Monday, July 22, 2013

Leftist Government's proposed crackdown on fringe benefits tax for cars will see job cuts in Victoria

LABOR'S crackdown on the fringe benefits tax for cars would be dumped by the Coalition, Tony Abbott says, as jobs within the industry face the axe.

The Opposition says it will block the proposed changes to company-car tax rules which it says have already led to hundreds of job losses.

Opposition Leader Tony Abbott and shadow treasurer Joe Hockey made the announcement while visiting a Brisbane car dealership this afternoon.

"(We) can announce today the Coalition will oppose this and will not proceed with this,” Mr Abbott said. “It must not go ahead and it won’t go ahead under the Coalition.

"This greedy grab from the government is costing sales today and costing jobs today. Over the last few days of a $1.8 billion hit on motoring … it’s clear that this is a serious blow to an industry under pressure.”

Mr Abbott said changes to fringe benefits tax rules were "a bad idea badly thought through that will badly damage a sector of our economy".

He said Labor’s crackdown had already been felt across Australia and that in just 48 hours there had been 75 jobs made redundant at NLC leading, a trading halt on McMillan Shakespeare, and Qantas freezing motor vehicle purchases.

He said it was estimated that 35 per cent of all salary packaged vehicles are made by local manufacturers Toyota, Ford and Holden.


Qld. State Government will consider mandatory jail terms for people who assault police officers

THEY'VE punched and kicked, urinated on and even dangled police officers from balconies - and then they've walked from court and gone home.

The State Government will look into sentences handed to people who attack police officers to see whether they should again increase penalties.

Police Minister Jack Dempsey said he would push for mandatory jail terms if the review showed offenders were getting off lightly.

More than 2600 Queensland police officers were attacked during the 2011-12 financial year - an average of seven a day.

Of those, 713 were serious assaults, 17 led to charges of assault occasioning bodily harm and three resulted in assault occasioning grievous bodily harm charges.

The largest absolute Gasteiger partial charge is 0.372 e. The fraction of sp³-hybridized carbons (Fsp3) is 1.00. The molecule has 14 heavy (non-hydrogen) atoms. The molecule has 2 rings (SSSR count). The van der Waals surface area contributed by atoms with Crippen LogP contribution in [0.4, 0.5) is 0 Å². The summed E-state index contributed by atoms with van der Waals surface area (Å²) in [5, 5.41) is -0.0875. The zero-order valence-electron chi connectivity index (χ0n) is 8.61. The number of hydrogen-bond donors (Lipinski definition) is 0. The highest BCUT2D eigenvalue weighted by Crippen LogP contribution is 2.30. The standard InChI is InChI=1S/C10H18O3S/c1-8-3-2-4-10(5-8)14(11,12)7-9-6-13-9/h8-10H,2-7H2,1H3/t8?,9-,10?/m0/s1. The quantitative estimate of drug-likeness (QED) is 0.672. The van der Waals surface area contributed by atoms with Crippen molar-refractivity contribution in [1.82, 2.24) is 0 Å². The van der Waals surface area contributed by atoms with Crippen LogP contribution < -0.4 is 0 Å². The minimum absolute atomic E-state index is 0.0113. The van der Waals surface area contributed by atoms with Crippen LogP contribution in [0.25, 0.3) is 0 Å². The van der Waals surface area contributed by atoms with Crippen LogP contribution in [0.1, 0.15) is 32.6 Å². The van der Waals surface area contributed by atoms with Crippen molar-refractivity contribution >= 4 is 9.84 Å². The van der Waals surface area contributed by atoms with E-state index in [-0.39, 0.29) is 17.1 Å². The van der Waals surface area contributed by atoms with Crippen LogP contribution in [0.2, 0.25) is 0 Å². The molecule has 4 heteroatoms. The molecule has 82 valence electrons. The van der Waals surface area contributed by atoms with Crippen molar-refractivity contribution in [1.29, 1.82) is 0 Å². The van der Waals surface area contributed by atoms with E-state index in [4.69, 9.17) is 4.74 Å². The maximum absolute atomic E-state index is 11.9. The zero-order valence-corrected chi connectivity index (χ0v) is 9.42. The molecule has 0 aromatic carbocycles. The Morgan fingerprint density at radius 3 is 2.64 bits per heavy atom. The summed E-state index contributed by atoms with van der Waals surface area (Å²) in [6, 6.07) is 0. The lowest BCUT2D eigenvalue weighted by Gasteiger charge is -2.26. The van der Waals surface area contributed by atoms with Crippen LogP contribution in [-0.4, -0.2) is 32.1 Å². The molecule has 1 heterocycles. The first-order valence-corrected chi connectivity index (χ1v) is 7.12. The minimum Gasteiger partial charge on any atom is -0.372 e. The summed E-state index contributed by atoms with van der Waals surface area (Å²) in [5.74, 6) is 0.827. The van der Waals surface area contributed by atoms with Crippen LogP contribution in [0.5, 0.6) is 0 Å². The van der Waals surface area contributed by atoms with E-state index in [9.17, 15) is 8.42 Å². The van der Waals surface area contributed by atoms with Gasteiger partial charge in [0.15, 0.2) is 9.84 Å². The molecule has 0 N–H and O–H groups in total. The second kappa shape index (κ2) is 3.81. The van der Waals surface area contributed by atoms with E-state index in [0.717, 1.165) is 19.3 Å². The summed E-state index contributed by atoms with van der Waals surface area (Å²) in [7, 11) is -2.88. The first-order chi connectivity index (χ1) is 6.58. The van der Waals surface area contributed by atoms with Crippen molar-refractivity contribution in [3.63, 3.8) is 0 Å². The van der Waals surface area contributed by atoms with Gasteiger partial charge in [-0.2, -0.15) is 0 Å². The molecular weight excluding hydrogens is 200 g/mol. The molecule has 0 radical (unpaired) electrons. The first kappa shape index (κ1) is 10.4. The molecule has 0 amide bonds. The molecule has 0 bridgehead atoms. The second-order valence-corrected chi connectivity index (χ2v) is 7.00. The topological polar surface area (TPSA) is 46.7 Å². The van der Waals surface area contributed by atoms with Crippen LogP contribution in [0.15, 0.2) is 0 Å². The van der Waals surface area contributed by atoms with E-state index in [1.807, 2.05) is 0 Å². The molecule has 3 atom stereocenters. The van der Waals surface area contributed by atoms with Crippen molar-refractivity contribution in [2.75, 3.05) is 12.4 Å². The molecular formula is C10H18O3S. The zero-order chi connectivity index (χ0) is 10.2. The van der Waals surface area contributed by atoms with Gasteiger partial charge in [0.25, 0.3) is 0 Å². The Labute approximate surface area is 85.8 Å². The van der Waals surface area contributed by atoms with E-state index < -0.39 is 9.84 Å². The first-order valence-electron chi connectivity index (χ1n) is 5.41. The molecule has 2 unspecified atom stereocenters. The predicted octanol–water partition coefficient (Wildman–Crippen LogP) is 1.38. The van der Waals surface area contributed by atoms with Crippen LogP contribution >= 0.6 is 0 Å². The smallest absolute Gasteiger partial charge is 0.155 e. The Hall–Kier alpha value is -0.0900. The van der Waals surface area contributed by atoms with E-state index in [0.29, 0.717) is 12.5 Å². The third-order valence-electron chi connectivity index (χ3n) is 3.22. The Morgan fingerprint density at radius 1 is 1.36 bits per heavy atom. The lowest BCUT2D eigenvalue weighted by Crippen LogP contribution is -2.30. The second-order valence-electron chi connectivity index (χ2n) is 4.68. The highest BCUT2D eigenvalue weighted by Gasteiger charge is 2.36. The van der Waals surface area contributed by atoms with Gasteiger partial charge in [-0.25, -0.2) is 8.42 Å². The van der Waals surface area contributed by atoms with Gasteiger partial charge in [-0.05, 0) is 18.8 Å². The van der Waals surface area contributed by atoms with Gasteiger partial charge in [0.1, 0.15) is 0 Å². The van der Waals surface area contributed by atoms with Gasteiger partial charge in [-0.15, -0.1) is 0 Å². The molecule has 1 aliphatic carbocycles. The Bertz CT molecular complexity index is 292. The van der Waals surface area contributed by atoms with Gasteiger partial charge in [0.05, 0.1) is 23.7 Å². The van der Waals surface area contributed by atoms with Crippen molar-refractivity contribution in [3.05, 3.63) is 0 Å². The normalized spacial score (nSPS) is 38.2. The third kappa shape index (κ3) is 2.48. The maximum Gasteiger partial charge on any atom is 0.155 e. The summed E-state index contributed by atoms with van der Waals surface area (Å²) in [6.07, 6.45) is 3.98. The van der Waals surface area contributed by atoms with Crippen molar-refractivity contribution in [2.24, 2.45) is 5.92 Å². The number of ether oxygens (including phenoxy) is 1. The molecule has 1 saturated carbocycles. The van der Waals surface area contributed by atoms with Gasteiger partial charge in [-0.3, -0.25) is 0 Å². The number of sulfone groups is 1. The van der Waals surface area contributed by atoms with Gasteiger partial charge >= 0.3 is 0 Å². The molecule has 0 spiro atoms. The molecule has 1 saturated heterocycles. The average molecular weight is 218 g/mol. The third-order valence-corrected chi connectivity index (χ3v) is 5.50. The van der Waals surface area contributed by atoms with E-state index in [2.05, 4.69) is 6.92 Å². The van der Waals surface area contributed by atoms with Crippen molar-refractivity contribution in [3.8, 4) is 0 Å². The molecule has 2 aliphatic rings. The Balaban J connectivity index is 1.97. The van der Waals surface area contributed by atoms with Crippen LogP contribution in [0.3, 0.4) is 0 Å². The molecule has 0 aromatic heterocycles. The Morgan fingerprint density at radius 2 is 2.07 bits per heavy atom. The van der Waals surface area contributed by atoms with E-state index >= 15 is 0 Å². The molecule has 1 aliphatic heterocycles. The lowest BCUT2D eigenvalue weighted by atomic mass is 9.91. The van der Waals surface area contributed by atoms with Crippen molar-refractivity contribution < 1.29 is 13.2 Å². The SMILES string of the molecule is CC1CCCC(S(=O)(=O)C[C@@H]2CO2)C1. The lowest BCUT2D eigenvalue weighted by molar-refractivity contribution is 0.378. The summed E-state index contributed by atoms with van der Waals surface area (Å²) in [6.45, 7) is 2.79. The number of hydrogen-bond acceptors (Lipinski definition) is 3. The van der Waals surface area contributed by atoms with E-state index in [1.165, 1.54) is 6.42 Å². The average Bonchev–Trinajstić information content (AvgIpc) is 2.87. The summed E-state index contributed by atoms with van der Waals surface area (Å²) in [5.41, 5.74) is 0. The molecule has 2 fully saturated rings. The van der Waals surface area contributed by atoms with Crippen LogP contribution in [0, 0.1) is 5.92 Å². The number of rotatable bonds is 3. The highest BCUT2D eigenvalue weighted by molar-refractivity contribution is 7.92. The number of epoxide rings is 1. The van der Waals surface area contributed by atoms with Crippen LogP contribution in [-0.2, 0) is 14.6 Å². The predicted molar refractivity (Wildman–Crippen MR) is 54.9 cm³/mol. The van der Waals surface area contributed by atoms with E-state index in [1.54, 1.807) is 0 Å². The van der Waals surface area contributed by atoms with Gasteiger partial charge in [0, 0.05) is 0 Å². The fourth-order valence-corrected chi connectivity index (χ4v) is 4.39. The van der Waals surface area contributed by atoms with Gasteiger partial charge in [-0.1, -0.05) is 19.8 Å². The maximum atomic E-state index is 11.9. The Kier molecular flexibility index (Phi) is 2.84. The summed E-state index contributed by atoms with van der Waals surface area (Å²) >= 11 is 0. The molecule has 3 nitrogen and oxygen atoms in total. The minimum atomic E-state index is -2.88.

In one case, a Townsville man avoided jail after pushing a female officer down a flight of stairs and urinating on her.

The constable had been trying to help a drunken Ellian Stewart Terare, 25, when he pushed her, dancing and laughing as he urinated on her feet and pants.  He was sentenced in April to three months' jail, wholly suspended for 12 months, with a $550 fine.  Police have lodged an appeal, saying the sentence was inadequate.

In another instance, a violent rapist who had previously been jailed on 11 occasions walked from court after pleading guilty to eight offences - including the serious assault of a police officer.

Bowman Charles Davidson, 38, became enraged when police arrived at his Caboolture home to question him about dodging a train fare and he wrestled an officer over his balcony railing.

He had been in custody for 11 months when a judge last year sentenced him to two years' jail for the eight offences, but released him on immediate parole.

In other cases:

* Mackay woman Cinnamon Woods was 18 and grossly intoxicated when she kneed a police officer in the face, breaking his nose, as he and a paramedic tried to help her. She was given a four-month suspended jail term and ordered to pay the policeman $750 in compensation.

* Beauty and the Geek contestant Tamika Chesser was fined $800 but not convicted after she punched a police officer during a drunken night out in Surfers Paradise in 2011.

* British engineer Jarrad Peter Sadler was spared a conviction and given a $350 fine for punching a female police officer in the back because of concerns a harsher penalty would prevent him from gaining Australian residency.

Mr Dempsey said the State Government last year doubled the maximum penalty for serious assaults on police officers from seven to 14 years and introduced a new offence for the murder of a police officer - a charge carrying a 25-year non-parole period.

"I believe a large majority of the community sees any attack on a police officer as a disgraceful act," he said.

"We will revisit the statistics later this year to see if change to penalties has had a positive impact, both on sentencing and lower assault figures.  "If it has not, we will consider tougher sentences, including minimum mandatory options."


Labor prepares for High Court challenge on asylum-seeker plan

FOREIGN Minister Bob Carr has declared a re-elected Labor government would be prepared to legislate its new asylum-seeker solution in preparation for a possible High Court challenge.

Senator Carr also left open the prospect of the government seeking to broker similar bilateral deals with other Pacific nations to provide further assurance that asylum seekers who come to Australia by boat were settled in third countries.

Senator Carr today criticised the High Court's decision to overturn the so-called Malaysian solution in August 2011 as "forward leaning" and warned that it was up to the government of the day - with the backing of federal parliament - to make the final decisions on where asylum seekers were processed.

"I think the position of the vast majority of the Australian people is that, subject to some room for judicial oversight and review, it is the executive government backed by the parliament that ought to make the final decision on whether people be processed on Australian soil or somewhere else," he said.

Senator Carr confirmed that if Labor won the election it might be necessary to legislate the scheme "in response to a High Court decision". But he stressed the government had taken steps to ensure its new plan was on strong legal ground.